UN Secretary General Ban-KI Moon: Wikimedia Commons
“We face a direct existential threat.”
(UN Secretary General Ban Ki-Moon)
Unfortunately, this article will not console, it will not reassure you that provided you recycle and pick up your litter we can reverse climate change; that somehow, our government and international panels will put all else on hold and save the planet.
On the 10th October the Intergovernmental Panel on Climate Change revealed that we must limit global warming to 1.5°, instead of the 2° initially put forward in the 2015 Paris Agreement. We have 12 years to do this.
Allowing climate change to increase beyond 1.5° will be unequivocally catastrophic: Arctic Sea ice will melt altering weather patterns across the Northern Hemisphere, wildfires will increase in severity, oceans will become more acidic threatening food chains, and CO2 levels themselves threaten food security. That is the very basic framework of events that now mark a certainty. More morbidly, Earth could face a sixth mass extinction.
The IPCC has issued this report with positive assumptions, the 1.5° already includes the use of afforestation and reforestation, carbon neutral emissions, international unity and agreement, utopian pragmatism.
Predictions date back to the Middle Ages that humans will alter the climate (Ruddiman, 2013), the technology has long been available and even culprit countries themselves (China) have demonstrated that sacrifices can be made to drastically respond to this crisis.
Responding to Climate Change is an obligation, a topic that resurfaces occasionally in the headlines when scientists release new findings, an invisible concept with looming uncertainty that intermittently enters into a conversation between the politically astute and educated.
Therefore, we’ve blown it.
The bitter truth is that even if every single power station across the globe shut down, every switch turned off, each appliance unplugged, cars brought to a stop, airports ground to a halt- the effects of global warming stated above are a certainty. We have reached a crisis point and the scientists, media, and politicians are not truly willing and committed to make it known.
The predominant theme of environmentalism for the ordinary citizen since the rise of the movement after Carson’s Silent Spring in 1963, has been that every action counts. This of course will always remain true, however, this is a superficiality. We may recycle our paper and feel a sense of moral achievement in picking up a cardboard straw, but when the Earth demands an entire revolution in innovative green technology, and a stop to the only fuel we’ve ever universally known- you simply aren’t going to cut it.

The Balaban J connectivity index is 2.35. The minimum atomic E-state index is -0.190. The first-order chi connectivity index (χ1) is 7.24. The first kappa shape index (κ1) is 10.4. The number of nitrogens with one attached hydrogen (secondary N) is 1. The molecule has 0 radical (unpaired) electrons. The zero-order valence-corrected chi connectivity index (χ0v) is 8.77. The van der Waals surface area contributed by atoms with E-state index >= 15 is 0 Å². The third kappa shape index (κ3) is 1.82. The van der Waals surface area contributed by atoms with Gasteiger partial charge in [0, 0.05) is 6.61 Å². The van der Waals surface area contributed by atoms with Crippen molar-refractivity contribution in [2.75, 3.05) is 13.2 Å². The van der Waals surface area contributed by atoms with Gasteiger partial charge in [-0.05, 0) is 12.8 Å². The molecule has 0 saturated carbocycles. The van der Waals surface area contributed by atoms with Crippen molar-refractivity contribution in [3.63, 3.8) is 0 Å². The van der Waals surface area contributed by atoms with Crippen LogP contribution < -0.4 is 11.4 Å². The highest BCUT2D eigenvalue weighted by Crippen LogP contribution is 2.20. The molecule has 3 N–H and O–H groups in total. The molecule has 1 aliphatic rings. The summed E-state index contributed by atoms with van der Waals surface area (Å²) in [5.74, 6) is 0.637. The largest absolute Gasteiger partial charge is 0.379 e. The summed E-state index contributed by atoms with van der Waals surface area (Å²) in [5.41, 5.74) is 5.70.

I should hope that by this point you will feel a deep sense of fear and shock, frustration at your own efforts (however important and commendable they may be) being futile, and above all anger at how this is not the topic of every conversation and the overarching concern of each and every politician across the world. This marks the quintessential problem, and arguably the biggest mistake mankind will ever face.
Climate change has been and will always be dependent upon the current political cycle, it is used as a political ploy to gain votes and is cut from the agenda just as ephemeraly; David Cameron attempted to go green and even installed a wind turbine on his own roof, but closer to the end of his run ordered officials to “cut the green crap”. Britain’s attitude is improving somewhat, Theresa May believes there is a “moral imperative” to help developing countries tackle climate change and her speech in January showed a commitment to the future. However, these commitments demonstrate the bare minimum at this stage in the Climate Crisis. In order to even begin sustainably tackling Climate Change, we must think beyond 2100.
And, of course, Brexit is now the key priority. Climate Change has never been a true international priority, and it may never be.
The superpower of world, the driving force of emissions, led by Donald Trump, pulled out of one of the most important climate agreements in history. To protect his citizens from “diminished economic production”. He described the 2015 Paris Agreement as “draconian”.
“That is why, today, I am appealing for leadership” (UN Secretary General Ban-Ki-Moon)
The world is at a crisis point , the effects of climate change are not reversible, however this is all the more reason to energise the topic on as many levels as possible- immediately. Countries such as the Netherlands have demonstrated the effects of complete commitment to sustainability. Rather than being paralysed by shock and inability we must open discussions at breakfast, lunch and dinner, get involved in environment societies, write letters to your local MPs.
The UN Secretary General calls for leadership from politicians, from businesses and scientists, and “from the public everywhere.” Do not leave this article with the impression that because you do not currently have political power that you cannot make a difference, every single effort is required.